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CC Sabathia sharp in season debut as Yankees blank White Sox

Sabathia and three relievers allow only one hit and two baserunners.

CC Sabathia of the Yankees pitches during the

CC Sabathia of the Yankees pitches during the first inning against the White Sox at Yankee Stadium on Saturday. Credit: Jim McIsaac

CC Sabathia’s career victory lap started Saturday without a decision, but it certainly was a triumph for the 38-year-old lefthander in his 19th and final major-league season.

Sabathia’s five scoreless innings of one-hit pitching was a throwback to his prime and perhaps a glimpse of how he may finish the year.

Sabathia’s resume may just need some finishing touches to strengthen his credentials for eventual election to the Hall of Fame. He is 246-153 and ranks 17th on the all-time list with 2,989 strikeouts, including three against the White Sox in the Yankees’ 4-0 victory at the Stadium.

The season will not be a sentimental journey for Sabathia. “I don't think so,’’ he said. “Maybe at the end of the year, but while I’m in it, we’re trying to win a championship, and that’s all I can really focus on.’’

Hall of Fame-bound Derek Jeter said about the same in his final season, and Sabathia inherited Jeter’s locker, located in the back of the clubhouse. It’s a highly revered piece of real estate and fitting for one of only two remaining players from the 2009 world champion Yankees (Brett Gardner is the other).

Sabathia’s delayed start to the season was necessitated as he rehabbed from cardiac surgery in December. He  admitted to first-game jitters. “It's just the nerves, just being back out there,’’ he said, “Thinking from where I came from in December and actually being back out on the mound, it’s cool...I knew I would get back out there; I didn't know how long it would take. Obviously, this was a lot quicker than I think anybody anticipated.’’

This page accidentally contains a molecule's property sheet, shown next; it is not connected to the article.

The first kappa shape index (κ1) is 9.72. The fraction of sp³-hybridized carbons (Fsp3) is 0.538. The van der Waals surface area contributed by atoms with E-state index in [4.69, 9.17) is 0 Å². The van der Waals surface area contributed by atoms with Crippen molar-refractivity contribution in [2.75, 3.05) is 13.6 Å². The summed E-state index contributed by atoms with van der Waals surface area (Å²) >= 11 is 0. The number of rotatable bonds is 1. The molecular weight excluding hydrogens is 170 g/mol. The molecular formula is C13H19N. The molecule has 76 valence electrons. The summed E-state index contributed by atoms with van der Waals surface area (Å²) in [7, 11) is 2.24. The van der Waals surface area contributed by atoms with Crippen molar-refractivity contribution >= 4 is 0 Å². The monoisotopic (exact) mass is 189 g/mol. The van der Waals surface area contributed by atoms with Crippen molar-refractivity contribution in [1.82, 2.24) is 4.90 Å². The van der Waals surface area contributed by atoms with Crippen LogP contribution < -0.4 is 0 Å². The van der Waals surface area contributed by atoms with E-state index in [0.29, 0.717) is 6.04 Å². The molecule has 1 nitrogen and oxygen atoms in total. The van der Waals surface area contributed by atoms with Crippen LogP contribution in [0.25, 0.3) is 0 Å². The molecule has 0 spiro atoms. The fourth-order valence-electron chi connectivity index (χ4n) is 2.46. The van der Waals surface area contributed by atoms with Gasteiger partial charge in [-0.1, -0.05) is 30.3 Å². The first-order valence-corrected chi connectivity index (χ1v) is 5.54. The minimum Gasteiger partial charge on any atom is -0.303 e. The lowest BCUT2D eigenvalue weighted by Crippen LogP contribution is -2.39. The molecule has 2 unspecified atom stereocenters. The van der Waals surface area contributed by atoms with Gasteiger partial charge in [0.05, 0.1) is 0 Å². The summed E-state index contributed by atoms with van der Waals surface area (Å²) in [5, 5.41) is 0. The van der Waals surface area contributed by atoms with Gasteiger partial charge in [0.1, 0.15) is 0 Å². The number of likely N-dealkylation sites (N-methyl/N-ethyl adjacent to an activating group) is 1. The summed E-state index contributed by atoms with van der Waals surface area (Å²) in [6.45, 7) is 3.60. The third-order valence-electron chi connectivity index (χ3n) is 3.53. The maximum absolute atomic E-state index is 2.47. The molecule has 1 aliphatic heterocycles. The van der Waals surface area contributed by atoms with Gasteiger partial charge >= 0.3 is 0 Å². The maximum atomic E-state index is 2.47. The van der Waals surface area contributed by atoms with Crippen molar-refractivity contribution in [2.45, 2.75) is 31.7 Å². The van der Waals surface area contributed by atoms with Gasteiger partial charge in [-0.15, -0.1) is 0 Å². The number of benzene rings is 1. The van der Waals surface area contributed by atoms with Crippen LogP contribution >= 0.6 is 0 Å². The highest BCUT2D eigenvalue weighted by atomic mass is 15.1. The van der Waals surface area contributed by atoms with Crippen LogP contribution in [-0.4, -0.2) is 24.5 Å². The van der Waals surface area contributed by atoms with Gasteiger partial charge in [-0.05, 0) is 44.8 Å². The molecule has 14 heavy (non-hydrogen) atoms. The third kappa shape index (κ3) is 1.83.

He found himself in a duel with former Yankee and still good friend Ivan Nova. Sabathia, utilizing a superb cutter, allowed only a third-inning single by Jose Rondon -- Chicago's only hit of the game -- in his 62-pitch effort.  He wanted to continue into the sixth, but Aaron Boone said no.

“He fought me a little bit,’’ Boone said, “but I knew I was only going probably eight or 10 more pitches, and could I really get him through that next inning? I really didn't think so. And then I was like 'five shutout right now' and we felt really good about Domingo [German] coming in that slot behind him.’’

Nova left the scoreless game after yielding a leadoff single in the seventh to Gleyber Torres, and that baserunner wound up tagging him with the loss. The  Yankees loaded the bases as Greg Bird's potential double-play ball was misplayed for an error and  Clint Frazier singled.  Pinch hitter Luke Voit lined a soft broken-bat single for the first run, Kyle Higashioka made it 2-0 with a sacrifice fly and Tyler Wade drove in the third run by pushing a safety-squeeze bunt toward third.

In the eighth, Aaron Judge hit his fourth home run, lofting a drive into the front row in rightfield. He was more interested in talking about Sabathia’s return.

“Having him back in here, having his presence, his laugh, everything about him, all around, he’s one the best teammates I’ve ever had,’’ Judge said. “He’s such a competitor on the mound. Knowing every five days we're going to have that guy go out there and beat his butt off for five, six, seven innings, no matter how long, it’s something to look forward to.’’

After a bad week for the Yankees, Sabathia provided some much-needed relief. So did the embattled bullpen, as German, Zack Britton and Aroldis Chapman combined for four perfect innings. The White Sox managed only two baserunners, one on an error by Wade.

But it was Sabathia's day. ”It means a lot to that room that he came back,’’ Boone said. “Long before I got back here, he’s always been that guy. That line you need, that big outing coming off a loss, he seems to always deliver in those moments. For him, in his first start of the season,  in his final year, to come out and really just have the emotional command as well to just really lock in and continue to execute pitches, it was a lot of fun to watch him be so efficient.’’

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